The two-day workshop surveyed and shared information about currently available best practices and standards that can help content creators and localizers address the needs of the multilingual Web, including the Semantic Web. Attendees also heard about gaps that need to be addressed, and enjoyed opportunities to network and share information between the various different communities involved in enabling the multilingual Web. Half of the second day was dedicated to an Open Space discussion with breakouts.
The workshop was sponsored by the EU-funded QTLaunchPad project and Verisign. “During the W3C Rome Workshop we were able to identify the gaps holding organizations back from achieving a truly multilingual Internet and discuss best practices that will further our collective goal of achieving a web void of cultural borders”, said Pat Kane, senior vice president of Naming and Directory Services at Verisign.
The recently announced Internationalization Tag Set 2.0 showcase event in Dublin now allows for remote participation. Please register by 17 June 6 p.m. UTC. We will provide dial in details to registered
participants. The number of remote participants is limited and we choose on a
first-come, first-served basis – get your seat soon!
On 18 June the MultilingualWeb-LT Working Group holds a showcase event in Dublin about the upcoming Internationalization Tag Set (ITS) 2.0 specification. Group participants demonstrate implementations for authoring ITS 2.0 data categories, for using them in localization workflows, and for improving machine translation or other language technology processes with ITS 2.0. Participation is free, but registration is required.
The draft implements all changes since the previous publication of 11 April 2013. There are no remaining open issues. The Working Group is planning to finalize ITS 2.0 now: this is your last time to provide feedback! The Last Call period ends 11 June.
ITS 2.0 provides metadata to foster the adoption of the multilingual Web.
A report summarizing the MultilingualWeb workshop in Rome is now available from the MultilingualWeb site. It contains a summary of each session with links to presentation slides and more detailed scribing done on site in Rome. Links to video for each session will be posted soon.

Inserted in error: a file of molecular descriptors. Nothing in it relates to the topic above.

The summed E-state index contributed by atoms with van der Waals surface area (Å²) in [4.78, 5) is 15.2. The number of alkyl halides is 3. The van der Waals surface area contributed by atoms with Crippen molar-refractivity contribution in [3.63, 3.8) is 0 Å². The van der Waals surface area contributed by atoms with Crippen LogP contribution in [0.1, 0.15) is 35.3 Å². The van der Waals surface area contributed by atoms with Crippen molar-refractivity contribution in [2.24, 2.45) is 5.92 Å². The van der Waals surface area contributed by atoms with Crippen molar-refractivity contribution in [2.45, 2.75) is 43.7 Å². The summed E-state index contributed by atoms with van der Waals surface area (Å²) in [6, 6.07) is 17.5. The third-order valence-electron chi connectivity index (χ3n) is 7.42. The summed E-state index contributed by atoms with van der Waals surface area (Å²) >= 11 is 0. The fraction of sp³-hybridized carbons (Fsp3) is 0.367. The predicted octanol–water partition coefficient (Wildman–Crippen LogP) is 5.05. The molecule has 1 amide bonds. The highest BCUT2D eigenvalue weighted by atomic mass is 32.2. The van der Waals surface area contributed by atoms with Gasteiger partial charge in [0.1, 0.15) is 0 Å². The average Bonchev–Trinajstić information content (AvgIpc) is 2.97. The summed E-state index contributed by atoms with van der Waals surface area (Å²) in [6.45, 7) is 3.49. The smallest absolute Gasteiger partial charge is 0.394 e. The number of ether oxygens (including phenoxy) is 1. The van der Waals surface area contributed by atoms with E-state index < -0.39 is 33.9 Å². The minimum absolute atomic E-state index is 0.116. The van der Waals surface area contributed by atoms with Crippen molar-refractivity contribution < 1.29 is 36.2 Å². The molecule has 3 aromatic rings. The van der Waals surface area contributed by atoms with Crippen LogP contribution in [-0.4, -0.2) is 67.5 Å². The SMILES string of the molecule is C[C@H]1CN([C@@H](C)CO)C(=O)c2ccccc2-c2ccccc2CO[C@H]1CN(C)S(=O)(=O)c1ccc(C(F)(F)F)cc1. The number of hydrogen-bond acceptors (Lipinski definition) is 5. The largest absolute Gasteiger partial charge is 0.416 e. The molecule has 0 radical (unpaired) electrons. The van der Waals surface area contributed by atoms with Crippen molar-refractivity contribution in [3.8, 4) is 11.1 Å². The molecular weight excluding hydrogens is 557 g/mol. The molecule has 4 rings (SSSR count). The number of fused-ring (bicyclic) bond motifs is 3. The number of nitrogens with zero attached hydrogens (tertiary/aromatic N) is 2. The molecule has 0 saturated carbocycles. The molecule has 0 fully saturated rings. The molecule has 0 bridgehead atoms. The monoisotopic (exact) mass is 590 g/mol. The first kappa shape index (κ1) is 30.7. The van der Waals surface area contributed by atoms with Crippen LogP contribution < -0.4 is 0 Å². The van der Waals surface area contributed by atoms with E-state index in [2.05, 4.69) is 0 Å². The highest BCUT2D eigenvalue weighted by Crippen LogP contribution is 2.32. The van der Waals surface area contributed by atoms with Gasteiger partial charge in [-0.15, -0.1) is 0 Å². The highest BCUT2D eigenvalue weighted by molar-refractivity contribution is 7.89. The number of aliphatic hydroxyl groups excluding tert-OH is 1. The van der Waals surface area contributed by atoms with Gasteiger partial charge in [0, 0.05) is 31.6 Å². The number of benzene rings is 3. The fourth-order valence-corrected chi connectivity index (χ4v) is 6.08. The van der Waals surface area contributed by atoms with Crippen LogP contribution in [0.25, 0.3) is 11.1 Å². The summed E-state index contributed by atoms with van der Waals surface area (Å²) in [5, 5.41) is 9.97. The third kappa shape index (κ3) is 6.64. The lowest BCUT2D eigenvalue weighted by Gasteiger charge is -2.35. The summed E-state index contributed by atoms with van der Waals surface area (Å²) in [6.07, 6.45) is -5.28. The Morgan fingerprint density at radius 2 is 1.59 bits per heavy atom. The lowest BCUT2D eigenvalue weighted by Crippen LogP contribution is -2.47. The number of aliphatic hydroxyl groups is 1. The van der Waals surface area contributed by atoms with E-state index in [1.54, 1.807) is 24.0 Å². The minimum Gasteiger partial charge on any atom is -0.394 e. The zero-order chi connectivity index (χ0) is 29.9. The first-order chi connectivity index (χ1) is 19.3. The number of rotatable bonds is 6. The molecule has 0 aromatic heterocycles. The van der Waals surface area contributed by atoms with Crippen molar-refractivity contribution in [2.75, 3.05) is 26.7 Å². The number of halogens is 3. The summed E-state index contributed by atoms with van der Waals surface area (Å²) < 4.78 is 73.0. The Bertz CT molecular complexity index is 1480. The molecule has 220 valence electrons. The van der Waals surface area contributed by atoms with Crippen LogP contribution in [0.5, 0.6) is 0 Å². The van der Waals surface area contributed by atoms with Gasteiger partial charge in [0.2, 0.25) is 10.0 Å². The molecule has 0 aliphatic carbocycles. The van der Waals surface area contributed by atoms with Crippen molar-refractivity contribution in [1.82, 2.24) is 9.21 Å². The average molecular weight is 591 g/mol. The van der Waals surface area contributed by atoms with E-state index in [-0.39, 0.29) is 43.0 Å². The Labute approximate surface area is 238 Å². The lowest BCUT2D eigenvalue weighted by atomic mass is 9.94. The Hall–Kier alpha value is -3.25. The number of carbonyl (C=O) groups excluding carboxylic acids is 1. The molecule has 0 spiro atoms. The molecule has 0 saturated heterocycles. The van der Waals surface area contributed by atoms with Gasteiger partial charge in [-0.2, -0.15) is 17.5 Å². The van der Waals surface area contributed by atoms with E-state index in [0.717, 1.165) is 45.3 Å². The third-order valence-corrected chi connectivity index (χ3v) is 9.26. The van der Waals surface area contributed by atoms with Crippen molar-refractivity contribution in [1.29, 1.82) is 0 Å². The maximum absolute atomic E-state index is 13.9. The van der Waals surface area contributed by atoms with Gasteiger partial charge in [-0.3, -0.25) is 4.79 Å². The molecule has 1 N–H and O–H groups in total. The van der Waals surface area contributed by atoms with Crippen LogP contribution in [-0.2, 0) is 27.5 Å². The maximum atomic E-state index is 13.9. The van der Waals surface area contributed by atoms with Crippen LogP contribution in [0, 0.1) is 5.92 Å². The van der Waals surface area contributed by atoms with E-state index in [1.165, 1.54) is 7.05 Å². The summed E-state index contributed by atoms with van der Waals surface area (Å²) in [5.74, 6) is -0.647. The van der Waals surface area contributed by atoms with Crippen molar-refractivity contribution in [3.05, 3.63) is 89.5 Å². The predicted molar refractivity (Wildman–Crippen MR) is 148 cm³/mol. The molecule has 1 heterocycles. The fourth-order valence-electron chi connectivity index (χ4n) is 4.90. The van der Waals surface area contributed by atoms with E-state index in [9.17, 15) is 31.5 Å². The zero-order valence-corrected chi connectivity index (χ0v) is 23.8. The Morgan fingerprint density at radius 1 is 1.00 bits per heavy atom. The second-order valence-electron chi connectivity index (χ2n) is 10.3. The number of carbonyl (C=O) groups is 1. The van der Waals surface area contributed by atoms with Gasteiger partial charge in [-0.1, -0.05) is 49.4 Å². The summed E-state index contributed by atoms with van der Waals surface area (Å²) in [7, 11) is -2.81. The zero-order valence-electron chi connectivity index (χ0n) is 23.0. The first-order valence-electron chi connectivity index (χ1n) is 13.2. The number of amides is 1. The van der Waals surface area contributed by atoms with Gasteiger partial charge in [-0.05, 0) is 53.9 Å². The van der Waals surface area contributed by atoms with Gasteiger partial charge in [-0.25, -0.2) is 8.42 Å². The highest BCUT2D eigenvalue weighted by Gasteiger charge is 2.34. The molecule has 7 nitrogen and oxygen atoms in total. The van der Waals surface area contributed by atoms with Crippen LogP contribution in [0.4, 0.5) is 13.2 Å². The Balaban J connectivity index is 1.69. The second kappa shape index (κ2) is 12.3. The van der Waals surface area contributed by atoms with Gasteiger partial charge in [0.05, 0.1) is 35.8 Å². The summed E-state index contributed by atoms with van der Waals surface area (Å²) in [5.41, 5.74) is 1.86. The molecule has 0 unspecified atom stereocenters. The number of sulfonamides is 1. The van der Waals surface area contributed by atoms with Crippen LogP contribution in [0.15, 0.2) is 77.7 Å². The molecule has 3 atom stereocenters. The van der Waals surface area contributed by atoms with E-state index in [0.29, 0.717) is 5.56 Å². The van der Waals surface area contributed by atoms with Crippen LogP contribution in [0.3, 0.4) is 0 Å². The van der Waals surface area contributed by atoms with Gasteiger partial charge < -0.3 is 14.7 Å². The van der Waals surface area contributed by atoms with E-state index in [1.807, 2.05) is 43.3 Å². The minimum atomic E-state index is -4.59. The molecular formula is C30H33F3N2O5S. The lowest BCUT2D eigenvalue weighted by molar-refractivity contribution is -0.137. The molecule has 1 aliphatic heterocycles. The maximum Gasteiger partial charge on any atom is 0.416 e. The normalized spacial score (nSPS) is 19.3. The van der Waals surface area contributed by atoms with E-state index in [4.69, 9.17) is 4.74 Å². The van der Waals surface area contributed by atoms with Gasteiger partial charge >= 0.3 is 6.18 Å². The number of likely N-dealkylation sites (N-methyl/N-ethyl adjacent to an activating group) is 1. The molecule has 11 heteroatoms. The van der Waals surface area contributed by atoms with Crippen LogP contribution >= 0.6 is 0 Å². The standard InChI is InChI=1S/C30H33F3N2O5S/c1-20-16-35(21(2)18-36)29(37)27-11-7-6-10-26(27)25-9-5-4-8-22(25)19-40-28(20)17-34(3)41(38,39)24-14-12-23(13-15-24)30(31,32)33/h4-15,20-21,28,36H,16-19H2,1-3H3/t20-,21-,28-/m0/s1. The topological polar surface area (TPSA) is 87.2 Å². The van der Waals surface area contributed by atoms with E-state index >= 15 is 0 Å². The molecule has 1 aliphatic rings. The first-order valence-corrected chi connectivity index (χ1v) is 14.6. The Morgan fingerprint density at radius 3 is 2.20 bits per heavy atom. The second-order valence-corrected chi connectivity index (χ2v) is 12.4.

With approximately 150 attendees, the Rome Workshop focused on the theme “Making the Multilingual Web Work” and emphasized information about the best practices and standards that help content creators and localizers ensure that the World-Wide Web lives up to its name, across boundaries of language and culture. Attendees heard from a variety of perspectives, with fruitful dialogue between various stakeholder groups involved in trying to expand the multilingual scope of the Web.
Taking place over two days (12 and 13 March, 2013) at the headquarters of the UN’s Food and Agriculture Organization (FAO), the Workshop featured twenty-four conference-style presentations, seven poster presentations, and an “open space” discussion that featured six breakout sessions focusing on key topics that emerged during the Workshop. In addition, it showcased technology implementations of the forthcoming internationalization Tag Set (ITS) 2.0 standard.
Creating HTML Pages in Arabic, Hebrew and Other Right-to-left Scripts
This tutorial has been modified to bring it in line with the current tutorial format. Rather than contain duplicate content, it now introduces the novice to key concepts and points off to useful further reading in an organized fashion. It has been completely rewritten.
Text direction and structural markup in HTML
This article has been created from material formerly in the tutorial “Creating HTML Pages in Arabic, Hebrew and Other Right-to-left Scripts” and augmented with information about new HTML5 markup constructs that are beginning to see adoption. It should be regarded as a new article, focusing on applying bidi markup to document- and block-level content, including forms.
What you need to know about the bidi algorithm and inline markup